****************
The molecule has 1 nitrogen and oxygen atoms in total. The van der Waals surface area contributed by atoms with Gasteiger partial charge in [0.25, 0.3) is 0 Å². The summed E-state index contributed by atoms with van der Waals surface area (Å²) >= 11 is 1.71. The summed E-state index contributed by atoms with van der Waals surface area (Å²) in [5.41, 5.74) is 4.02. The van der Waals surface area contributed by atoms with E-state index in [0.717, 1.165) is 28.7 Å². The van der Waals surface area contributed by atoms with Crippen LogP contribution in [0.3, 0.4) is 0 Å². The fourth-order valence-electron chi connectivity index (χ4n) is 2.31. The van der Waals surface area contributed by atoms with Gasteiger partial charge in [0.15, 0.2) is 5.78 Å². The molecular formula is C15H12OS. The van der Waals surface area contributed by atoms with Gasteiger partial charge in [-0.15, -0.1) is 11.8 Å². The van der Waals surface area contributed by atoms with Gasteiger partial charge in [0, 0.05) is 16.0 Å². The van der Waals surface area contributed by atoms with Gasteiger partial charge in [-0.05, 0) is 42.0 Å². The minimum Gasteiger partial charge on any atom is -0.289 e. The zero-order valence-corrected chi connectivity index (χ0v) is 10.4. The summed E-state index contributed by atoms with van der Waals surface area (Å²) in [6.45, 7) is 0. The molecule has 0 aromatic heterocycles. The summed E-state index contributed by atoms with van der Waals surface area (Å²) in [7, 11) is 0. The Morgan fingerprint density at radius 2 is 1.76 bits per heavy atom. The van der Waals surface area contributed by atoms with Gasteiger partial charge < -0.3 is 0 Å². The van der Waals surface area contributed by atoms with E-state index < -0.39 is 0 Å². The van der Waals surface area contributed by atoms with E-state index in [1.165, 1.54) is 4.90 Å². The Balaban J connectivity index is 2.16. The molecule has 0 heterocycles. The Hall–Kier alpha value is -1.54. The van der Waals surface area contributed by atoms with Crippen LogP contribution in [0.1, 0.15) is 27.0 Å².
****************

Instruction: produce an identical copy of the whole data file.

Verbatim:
The molecule has 1 nitrogen and oxygen atoms in total. The van der Waals surface area contributed by atoms with Gasteiger partial charge in [0.25, 0.3) is 0 Å². The summed E-state index contributed by atoms with van der Waals surface area (Å²) >= 11 is 1.71. The summed E-state index contributed by atoms with van der Waals surface area (Å²) in [5.41, 5.74) is 4.02. The van der Waals surface area contributed by atoms with E-state index in [0.717, 1.165) is 28.7 Å². The van der Waals surface area contributed by atoms with Crippen LogP contribution in [0.3, 0.4) is 0 Å². The fourth-order valence-electron chi connectivity index (χ4n) is 2.31. The van der Waals surface area contributed by atoms with Gasteiger partial charge in [0.15, 0.2) is 5.78 Å². The molecular formula is C15H12OS. The van der Waals surface area contributed by atoms with Gasteiger partial charge in [-0.15, -0.1) is 11.8 Å². The van der Waals surface area contributed by atoms with Gasteiger partial charge in [0, 0.05) is 16.0 Å². The van der Waals surface area contributed by atoms with Gasteiger partial charge in [-0.05, 0) is 42.0 Å². The minimum Gasteiger partial charge on any atom is -0.289 e. The zero-order valence-corrected chi connectivity index (χ0v) is 10.4. The summed E-state index contributed by atoms with van der Waals surface area (Å²) in [6.45, 7) is 0. The molecule has 0 aromatic heterocycles. The summed E-state index contributed by atoms with van der Waals surface area (Å²) in [7, 11) is 0. The Morgan fingerprint density at radius 2 is 1.76 bits per heavy atom. The van der Waals surface area contributed by atoms with Gasteiger partial charge < -0.3 is 0 Å². The van der Waals surface area contributed by atoms with E-state index < -0.39 is 0 Å². The van der Waals surface area contributed by atoms with E-state index in [1.165, 1.54) is 4.90 Å². The Balaban J connectivity index is 2.16. The molecule has 0 heterocycles. The Hall–Kier alpha value is -1.54. The van der Waals surface area contributed by atoms with Crippen LogP contribution in [0.1, 0.15) is 27.0 Å².